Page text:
So when I look
at the Rohwedder case, I'm not too far

from calling the Grams murder

a cover-up.

The scary thing about this situation

is that a lack of transparent
or accurate information

created the impression

among the public

that there is a conspiracy in the state.

I'm almost certain the Office
for the Protection of the Constitution

withheld information from us.

I'm worried

that the security institutions

have developed a life of their own,

which could become
a danger to our democracy,

ladies and gentlemen.


When Rohwedder was shot,
I really struggled with myself.

I thought…

"Jump on any plane, just leave Germany,
because there is going to be a civil war.

They'll start fighting
and shoot each other's leaders."

It wasn't clear,
if this was just the beginning.

No one knew what might happen next.



"Dear friends,

there have been contradictory
statements in the media

regarding our protest today.

In fact, we did deliberate

whether to hold this Monday protest."

The politicians exerted
severe pressure against this protest.


Someone officially declared, perhaps
the Interior Minister or Chancellor Kohl

"It's indecent to continue your protests."



Then they had a minute of silence.

"We sympathize
with the family of the victim

and remember
Detlev Karsten Rohwedder in silence."

A minute of silence!

The emerging workers' civil movement

simply collapsed.

I believe that was our last protest.

It is quite conceivable

that there exist certain
powerful forces within Germany,

a kind of deep state.

Of course, this isn't done
by the state officially,

but by certain people from within, who
have the ability to orchestrate events.

So it could have been plotted by the West

to kill the head of the Treuhand

in order to prove the point
that the Treuhand is correct

and, in turn, undermine
the devotees of the East,

those who were anti-Treuhand.

To tell them, "See?
Your concept for society leads to death."

Already, Rohwedder's successor
as the head of the Treuhand

will be announced next week,

Minister of Finance Theo Waigel
told the press today.

The CDU politician Birgit Breuel
is the new Head of the Treuhand.

Then Mrs. Breuel came in

and shifted the focus extremely
towards a market economy solution.

Prior to that, we hadn't privatized much.

Because we had focused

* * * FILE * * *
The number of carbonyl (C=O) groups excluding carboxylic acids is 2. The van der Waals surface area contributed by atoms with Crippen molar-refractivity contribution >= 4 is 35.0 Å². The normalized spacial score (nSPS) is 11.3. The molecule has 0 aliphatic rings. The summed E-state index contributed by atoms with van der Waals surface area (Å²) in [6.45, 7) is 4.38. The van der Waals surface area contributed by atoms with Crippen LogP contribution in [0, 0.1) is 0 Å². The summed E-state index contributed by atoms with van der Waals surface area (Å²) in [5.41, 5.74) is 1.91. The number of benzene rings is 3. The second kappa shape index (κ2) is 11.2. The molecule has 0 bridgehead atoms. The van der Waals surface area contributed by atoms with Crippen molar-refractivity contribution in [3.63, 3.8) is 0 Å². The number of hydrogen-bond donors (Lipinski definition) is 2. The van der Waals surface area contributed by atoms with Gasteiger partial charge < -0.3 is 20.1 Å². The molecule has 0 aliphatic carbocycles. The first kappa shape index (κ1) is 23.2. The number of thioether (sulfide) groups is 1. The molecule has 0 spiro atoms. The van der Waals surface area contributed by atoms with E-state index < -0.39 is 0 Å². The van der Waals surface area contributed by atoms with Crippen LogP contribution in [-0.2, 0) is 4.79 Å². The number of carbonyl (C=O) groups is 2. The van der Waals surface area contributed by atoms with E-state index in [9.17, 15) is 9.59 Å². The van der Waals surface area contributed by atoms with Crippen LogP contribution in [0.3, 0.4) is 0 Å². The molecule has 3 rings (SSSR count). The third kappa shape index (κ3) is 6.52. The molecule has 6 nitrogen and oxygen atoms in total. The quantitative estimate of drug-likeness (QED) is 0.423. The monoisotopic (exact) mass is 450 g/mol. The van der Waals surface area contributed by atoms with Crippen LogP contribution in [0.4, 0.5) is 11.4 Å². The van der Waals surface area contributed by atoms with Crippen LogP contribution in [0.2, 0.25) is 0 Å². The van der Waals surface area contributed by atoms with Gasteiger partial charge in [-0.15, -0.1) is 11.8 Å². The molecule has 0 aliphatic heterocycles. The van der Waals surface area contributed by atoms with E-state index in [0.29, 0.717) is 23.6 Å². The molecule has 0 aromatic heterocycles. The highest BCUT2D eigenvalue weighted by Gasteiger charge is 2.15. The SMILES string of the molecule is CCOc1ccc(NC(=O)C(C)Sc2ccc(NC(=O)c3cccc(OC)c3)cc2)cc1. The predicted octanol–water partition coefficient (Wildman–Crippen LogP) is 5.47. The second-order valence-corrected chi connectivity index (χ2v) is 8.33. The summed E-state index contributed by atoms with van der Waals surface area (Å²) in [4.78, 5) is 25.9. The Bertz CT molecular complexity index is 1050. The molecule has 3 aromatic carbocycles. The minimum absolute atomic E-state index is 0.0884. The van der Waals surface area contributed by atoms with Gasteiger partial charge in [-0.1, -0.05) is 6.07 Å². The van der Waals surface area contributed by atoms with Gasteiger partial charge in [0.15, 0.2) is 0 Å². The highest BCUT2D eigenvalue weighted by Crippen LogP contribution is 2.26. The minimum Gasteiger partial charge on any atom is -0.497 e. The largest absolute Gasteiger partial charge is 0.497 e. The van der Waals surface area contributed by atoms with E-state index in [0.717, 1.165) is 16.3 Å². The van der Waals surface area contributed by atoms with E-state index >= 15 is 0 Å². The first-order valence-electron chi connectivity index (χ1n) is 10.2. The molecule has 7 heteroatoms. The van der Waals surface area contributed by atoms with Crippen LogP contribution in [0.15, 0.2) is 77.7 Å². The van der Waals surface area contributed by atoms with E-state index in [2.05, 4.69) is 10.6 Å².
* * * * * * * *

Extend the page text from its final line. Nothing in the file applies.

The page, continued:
on restructuring, not selling companies,

with Rohwedder leading this cause.

And then came Breuel with her clear focus

on private ownership, privatization.

Then the Treuhand gathered pace.

Mr. Rohwedder was an entrepreneur
who committed himself wholeheartedly.

We will continue our work in his spirit.

We are determined.

This means privatize quickly.

Then Mrs. Breuel gave a press conference.

Incidentally, Waigel was there
that day, but only by chance.

As acting minister,
he only visited the Treuhand once.

That says a lot.


And at the time
he seemed a like a real cold,

fucked up West German politician.

As if he thought, "Thank God,
they shot my subordinate, not me."

Something like that.

That's how he seemed
to a young person working there.

And then Mrs. Breuel?

Business as usual.

Good evening, ladies and gentlemen.

With an official ceremony,
the German public today

bid farewell to the assassinated Treuhand
President, Detlev Karsten Rohwedder.

The memorial service
at the Berlin concert hall

was attended by 1,300
leading representatives of business,

culture, politics, and the church.

His wife remains hospitalized
recovering from gunshot wounds.

Germany's President praised Rohwedder
as a pioneer of German unity.

He came from both East and West.

He did not believe
there are essential differences

between East and West Germans,

yet he understood the incredible
material and human burden

that has been imposed
on our compatriots in the former GDR.

Detlev Rohwedder truly served our people.

Yes, very moving.

Politics has the ability to honor people,
as they have done here,

in a very good, grand gesture.

But politics in its daily business
is quite different,

and when someone has to go

or has to be replaced,

politics doesn't really care.

He gave his entire
reputation, his entire self.

But he also knew
the ins and outs of politics.

And politics loves hunting people.

He paid for this with his life.

He had been so proud
that he was asked to help.

This country, so brutally divided,

all those human relationships…

And to make this into one Germany again

was a matter very close to his heart.




I don't know anything about
its details and history, of course, but…

I'm pretty sure we could
turn this into something nice.